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Article

John Overby, Mike Rayburn, David C. Wyld and Kevin Hammond

Epidemiologists are concerned the next deadly global cognition will be a new kind of deadly flu which humans have no resistance. Since the 1960s, their alarm has been…

Abstract

Epidemiologists are concerned the next deadly global cognition will be a new kind of deadly flu which humans have no resistance. Since the 1960s, their alarm has been focused on a bird (avian) virus (H5N1). This virus is generally harmless in its host species, but it is extremely deadly when contracted by humans. H5N1 mutates quickly and tends to pick up genes from flu viruses that affect other species. The flu is far more contagious and harder to contain than the SARS (severe acute respiratory syndrome) virus. It is projected that 30‐40 per cent of the population would be infected in a H5N1 flu pandemic, and as many as one‐third would die. The 1918 Spanish flu caused 20 to 50 million deaths world wide. One scientist observed that the 1918 Spanish flu pandemic could have caused civilisation to disappear within a few weeks. Currently, more than 50 million chickens have been slaughtered in eight Asian countries in efforts to curb the spread of avian influenza. This article examines the roots and dangers of the potential avian influenza pandemic, examining the business and social ramifications that could ensue if the worst case scenario occurs.

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Asia Pacific Journal of Marketing and Logistics, vol. 17 no. 2
Type: Research Article
ISSN: 1355-5855

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Article

Muhiuddin Haider, Shamsun Nahar Ahamed and Teresa Leslie

The purpose of this paper is to increase awareness about the issues the world and, more so, Bangladesh faces in overcoming avian influenza. Also, the purpose is to examine…

Abstract

Purpose

The purpose of this paper is to increase awareness about the issues the world and, more so, Bangladesh faces in overcoming avian influenza. Also, the purpose is to examine whether the avian influenza situation and communication strategy adopted in the country follows risk communication principles.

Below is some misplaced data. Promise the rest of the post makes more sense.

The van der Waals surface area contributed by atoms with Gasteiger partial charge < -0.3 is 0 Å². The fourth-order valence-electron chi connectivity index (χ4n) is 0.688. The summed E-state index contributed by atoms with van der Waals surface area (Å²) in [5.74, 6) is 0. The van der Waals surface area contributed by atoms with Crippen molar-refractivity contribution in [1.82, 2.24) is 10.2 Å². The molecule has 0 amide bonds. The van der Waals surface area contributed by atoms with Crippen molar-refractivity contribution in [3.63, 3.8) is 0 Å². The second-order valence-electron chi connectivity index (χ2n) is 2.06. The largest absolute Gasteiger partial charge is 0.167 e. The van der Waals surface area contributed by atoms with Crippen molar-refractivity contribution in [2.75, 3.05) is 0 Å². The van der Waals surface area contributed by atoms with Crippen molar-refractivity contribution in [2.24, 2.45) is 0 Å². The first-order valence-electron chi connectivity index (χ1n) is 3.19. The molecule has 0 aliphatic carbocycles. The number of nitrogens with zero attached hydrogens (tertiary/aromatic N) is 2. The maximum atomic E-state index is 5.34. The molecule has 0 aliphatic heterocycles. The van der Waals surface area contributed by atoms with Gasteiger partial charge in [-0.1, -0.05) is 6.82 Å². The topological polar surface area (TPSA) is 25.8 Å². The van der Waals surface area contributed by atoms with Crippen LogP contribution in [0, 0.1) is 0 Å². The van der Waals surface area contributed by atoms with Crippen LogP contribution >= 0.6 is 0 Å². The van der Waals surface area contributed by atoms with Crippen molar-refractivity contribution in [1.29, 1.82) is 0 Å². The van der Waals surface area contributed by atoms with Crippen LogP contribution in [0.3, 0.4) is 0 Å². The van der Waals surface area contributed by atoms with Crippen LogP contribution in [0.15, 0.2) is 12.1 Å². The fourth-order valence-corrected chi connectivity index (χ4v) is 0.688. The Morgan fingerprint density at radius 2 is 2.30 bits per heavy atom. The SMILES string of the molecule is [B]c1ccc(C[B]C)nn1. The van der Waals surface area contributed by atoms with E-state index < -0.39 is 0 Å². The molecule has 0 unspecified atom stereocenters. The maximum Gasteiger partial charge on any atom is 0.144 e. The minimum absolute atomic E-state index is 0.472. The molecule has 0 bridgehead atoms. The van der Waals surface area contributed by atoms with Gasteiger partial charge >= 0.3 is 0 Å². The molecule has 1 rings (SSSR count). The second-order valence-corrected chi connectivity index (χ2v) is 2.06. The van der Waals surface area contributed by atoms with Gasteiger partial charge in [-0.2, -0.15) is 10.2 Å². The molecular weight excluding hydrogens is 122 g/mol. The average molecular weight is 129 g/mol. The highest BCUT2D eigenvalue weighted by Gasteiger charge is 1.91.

Design/methodology/approach

An extensive literature review using recently published works, government documents, and organizational reports is employed.

Findings

If not controlled, avian influenza has the potential to become a global pandemic with extremely high morbidity and mortality rates. Bangladesh presently has policies and programs in place to attempt to control the virus but many challenges, such as the implementation of an effective risk communication strategy, remain.

Originality/value

This paper identifies a wide variety of sources that would be useful information for policy makers and program managers.

Details

International Journal of Pharmaceutical and Healthcare Marketing, vol. 2 no. 4
Type: Research Article
ISSN: 1750-6123

Keywords

Content available
Article

Gulcin Ozbay, Mehmet Sariisik, Veli Ceylan and Muzaffer Çakmak

The main purpose of this study is to make a comparative evaluation of the impacts of previous outbreaks and coronavirus disease 2019 (COVID-19) on the tourism industry…

Abstract

Purpose

The main purpose of this study is to make a comparative evaluation of the impacts of previous outbreaks and coronavirus disease 2019 (COVID-19) on the tourism industry. COVID-19 appears to have disrupted all memorizations about epidemics ever seen. Nobody has anticipated that the outbreak in late December will spread rapidly across the world, be fatal and turn the world economy upside down. Severe acute respiratory syndrome, Ebola, Middle East respiratory syndrome and others caused limited losses in a limited geography, thus similar behaviors were expected at first in COVID-19. But it was not so. Today, people continue to lose their lives and experience economic difficulties. One of the most important distressed industries is undoubtedly tourism.

Design/methodology/approach

This study is a literature review. In this review, a comparative evaluation between the impact of previous outbreaks and COVID-19 on the tourism industry has been made based on statistics and previous research studies.

Findings

The information and figures obtained show that COVID-19 and previous outbreaks have such significant differences that cannot be compared. COVID-19 has been one of the worst to live in terms of spreading speed, the geography where it spreads, loss of lives and negative effects in the whole area.

Originality/value

It is noteworthy that COVID-19 is very severe in terms of death cases and also its impacts on the economy compared to other pandemics. It remains to be argued that COVID-19 can also be a reference in terms of possible new outbreaks in the future, and is an effective actor in determining future strategies.

Details

International Hospitality Review, vol. ahead-of-print no. ahead-of-print
Type: Research Article
ISSN: 2516-8142

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Article

Kim Abildgren

The Spanish Flu 1918–1920 saw a high degree of excess mortality among young and healthy adults. The purpose of this paper is a further exploration of the hypothesis that…

Abstract

Purpose

The Spanish Flu 1918–1920 saw a high degree of excess mortality among young and healthy adults. The purpose of this paper is a further exploration of the hypothesis that high mortality risk during The Spanish Flu in Copenhagen was associated with early life exposure to The Russian Flu 1889–1892.

Design/methodology/approach